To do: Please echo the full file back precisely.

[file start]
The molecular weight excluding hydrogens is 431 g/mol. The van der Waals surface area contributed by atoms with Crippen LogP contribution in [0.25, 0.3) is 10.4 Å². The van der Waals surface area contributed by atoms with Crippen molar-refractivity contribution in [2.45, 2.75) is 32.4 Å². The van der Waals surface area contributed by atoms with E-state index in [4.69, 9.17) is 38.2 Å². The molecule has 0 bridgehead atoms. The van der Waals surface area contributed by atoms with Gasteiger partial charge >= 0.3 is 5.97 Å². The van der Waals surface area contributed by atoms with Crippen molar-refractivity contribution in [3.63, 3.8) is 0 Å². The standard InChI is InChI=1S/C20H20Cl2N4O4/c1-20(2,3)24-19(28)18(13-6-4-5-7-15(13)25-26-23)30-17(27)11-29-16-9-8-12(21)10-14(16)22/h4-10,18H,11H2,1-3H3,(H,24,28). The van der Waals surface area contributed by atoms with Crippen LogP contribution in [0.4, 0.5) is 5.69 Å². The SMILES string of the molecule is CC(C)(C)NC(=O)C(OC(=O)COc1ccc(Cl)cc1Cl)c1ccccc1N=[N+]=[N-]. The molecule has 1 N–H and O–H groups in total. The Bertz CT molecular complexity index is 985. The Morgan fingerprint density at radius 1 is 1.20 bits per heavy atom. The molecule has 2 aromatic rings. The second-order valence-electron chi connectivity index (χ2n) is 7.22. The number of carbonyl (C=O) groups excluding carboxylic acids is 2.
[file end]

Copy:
The molecular weight excluding hydrogens is 431 g/mol. The van der Waals surface area contributed by atoms with Crippen LogP contribution in [0.25, 0.3) is 10.4 Å². The van der Waals surface area contributed by atoms with Crippen molar-refractivity contribution in [2.45, 2.75) is 32.4 Å². The van der Waals surface area contributed by atoms with E-state index in [4.69, 9.17) is 38.2 Å². The molecule has 0 bridgehead atoms. The van der Waals surface area contributed by atoms with Gasteiger partial charge >= 0.3 is 5.97 Å². The van der Waals surface area contributed by atoms with Crippen molar-refractivity contribution in [3.63, 3.8) is 0 Å². The standard InChI is InChI=1S/C20H20Cl2N4O4/c1-20(2,3)24-19(28)18(13-6-4-5-7-15(13)25-26-23)30-17(27)11-29-16-9-8-12(21)10-14(16)22/h4-10,18H,11H2,1-3H3,(H,24,28). The van der Waals surface area contributed by atoms with Crippen LogP contribution in [0.4, 0.5) is 5.69 Å². The SMILES string of the molecule is CC(C)(C)NC(=O)C(OC(=O)COc1ccc(Cl)cc1Cl)c1ccccc1N=[N+]=[N-]. The molecule has 1 N–H and O–H groups in total. The Bertz CT molecular complexity index is 985. The Morgan fingerprint density at radius 1 is 1.20 bits per heavy atom. The molecule has 2 aromatic rings. The second-order valence-electron chi connectivity index (χ2n) is 7.22. The number of carbonyl (C=O) groups excluding carboxylic acids is 2.